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Veterans treatment courts soldier on through the pandemic

Senior Editor News in Photos
VTC Judge Michael Scionti

Judge Michael Scionti hugs a graduate of the 13th Circuit’s Veterans Treatment Court before COVID-19 forced changes to the program. The 150 participants in Judge Scionti’s VTC can no longer undergo random drug testing, attend group therapy, or perform community service — key components for healing warriors whose involvement with the courts often stems from PTSD, TBI, and substance use disorders. Judge Scionti said he is now conducting a “deep dive” into individual VTC cases via videoconferencing.

Thirteenth Judicial Circuit Judge Michael Scionti, an Army Reserve commander, was on maneuvers in Ft. Riley, Kansas on March 13 when President Trump declared COVID-19 a national emergency.

Two days before, the Iraqi combat veteran was hiking with his unit when he spotted a marker for the World War I camp where Spanish flu ignited in 1918, eventually killing 50 million worldwide.

“Before we deployed, we had heard through military channels that COVID-19 was coming,” Scionti said. “When we saw the marker, I said, ‘ladies and gentlemen, here is where it all started, and hopefully, this time around, it won’t be quite so bad.’”

COVID-19 hasn’t taken as many lives as the Spanish flu, but it’s raised significant hurdles for Judge Scionti’s Veterans Treatment Court and 30 similar programs throughout Florida. His annual maneuvers cancelled, Judge Scionti headed back to Tampa to do some triage.

The 150 participants in Judge Scionti’s VTC can no longer undergo random drug testing, attend group therapy, or perform community service — key components for healing warriors whose involvement with the courts often stems from PTSD, TBI, and substance use disorders.

“One of our driving messages was pro-social activity, get them out of their own little bubble of helplessness and self-pity,” Scionti said. “Community service isn’t a punishment.”

Judge AikensLeon County Judge Augustus Aikens, Jr., a retired Army colonel who presides over Veterans Treatment Court in the Second Circuit, agrees that social distancing’s biggest challenge for VTC participants is isolation.

“When they meet together in groups, they evaluate one another, and they learn from each other and they grow from that,” Judge Aikens said. “And they’re not able to do that at this point.”

Another key component, regular appearances in a courtroom to report their progress, is another big loss, Judge Aikens said.

“Many of them actually enjoy that, they look forward to telling the court how well they’re doing,” Judge Aikens said.

VTCs, like other problem-solving courts, are non-adversarial.

Facing charges that range from misdemeanor DUI and drug possession to felony assault, veteran participants agree to undergo mental-health and substance-abuse treatment with the promise that charges will be reduced or set aside when they successfully complete the program.

Participants work with program volunteers, usually fellow veterans, who help with scheduling, transportation, housing, and employment.

Christopher Deutsch, communications director for the National Association of Drug Court Professionals, estimates that there are about 4,000 programs nationwide.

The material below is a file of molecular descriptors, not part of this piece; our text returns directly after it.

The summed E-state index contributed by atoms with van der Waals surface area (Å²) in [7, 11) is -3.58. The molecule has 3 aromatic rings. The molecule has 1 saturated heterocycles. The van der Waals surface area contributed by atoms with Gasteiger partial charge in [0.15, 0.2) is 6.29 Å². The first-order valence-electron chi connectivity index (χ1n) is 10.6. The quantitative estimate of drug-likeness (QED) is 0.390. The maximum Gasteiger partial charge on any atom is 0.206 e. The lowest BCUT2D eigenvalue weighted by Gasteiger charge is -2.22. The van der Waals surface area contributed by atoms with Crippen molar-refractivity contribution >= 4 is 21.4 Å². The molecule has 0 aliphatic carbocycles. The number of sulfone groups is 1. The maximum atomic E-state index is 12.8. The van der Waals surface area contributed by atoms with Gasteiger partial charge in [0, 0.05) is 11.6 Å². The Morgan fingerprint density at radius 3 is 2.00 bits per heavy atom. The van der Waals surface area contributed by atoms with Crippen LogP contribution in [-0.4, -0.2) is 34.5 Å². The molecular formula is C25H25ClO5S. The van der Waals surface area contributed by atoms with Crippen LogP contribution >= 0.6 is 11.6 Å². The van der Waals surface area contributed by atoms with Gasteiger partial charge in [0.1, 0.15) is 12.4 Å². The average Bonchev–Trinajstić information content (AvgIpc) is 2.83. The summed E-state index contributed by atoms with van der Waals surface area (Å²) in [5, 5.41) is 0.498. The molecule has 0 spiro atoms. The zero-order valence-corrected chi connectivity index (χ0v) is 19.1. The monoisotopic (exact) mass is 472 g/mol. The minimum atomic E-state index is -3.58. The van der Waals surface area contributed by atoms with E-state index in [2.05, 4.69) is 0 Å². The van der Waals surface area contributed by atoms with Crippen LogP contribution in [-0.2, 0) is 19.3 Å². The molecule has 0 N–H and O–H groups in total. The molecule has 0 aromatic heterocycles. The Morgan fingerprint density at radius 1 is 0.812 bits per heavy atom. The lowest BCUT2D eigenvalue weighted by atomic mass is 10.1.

The programs —including adult, juvenile, and family drug courts, DUI courts, veteran treatment courts, and tribal courts — have 150,000 participants nationwide at any given time, Deutsch said.

When the COVID-19 crisis struck, NADCP recommended that all programs follow U.S. Centers for Disease Control and Prevention guidelines to protect the health and safety of all participants, Deutsch said.

“First and foremost, we’ve advised courts that they need to follow the CDC recommendations and their state and local recommendations, in terms of social distancing and closures,” he said. “Some areas of the country have closed down court, some are still able to convene, a lot of the treatment courts we’re talking to have adapted really quickly to maintain that support, just in a different way.”

Treatment courts across the country are using telephone conferencing and Zoom video conferencing to substitute for live hearings, Deutsch said.

VTCs in Florida are no different.

Judge SciontiBeginning May 4, Judge Scionti said he will conduct a “deep dive” into individual VTC cases via videoconferencing. The same day, Judge Aikens will be holding check-ins with his participants via telephone conference calls.

Judge Aikens said he has found a private contractor willing to conduct drug testing for his participants, a program requirement he is not willing to forego during the COVID-19 crisis.

“We understand that some are anxious to move forward, but we have to be confident that they have met the standards that I have set for them,” Judge Aikens said.

VTCs boast low recidivism rates because of close monitoring, and Judge Aikens said he plans to use every tool available to help participants feel confident in their recovery. Early program participants are prone to relapse, he said.

“We’re not going to forgive them because it doesn’t help them to get out of the program and then come back and commit new offenses just because they didn’t receive the necessary treatment,” he said.

With no drug testing currently available in Southwest Florida, Judge Scionti said participants may take longer to graduate, but they won’t be penalized, he said.

“All of the veterans are in a holding pattern, because the efficacy of the program is not where it needs to be,” he said. “They know I’m tracking it all, and that it’s never been my style to punish.”

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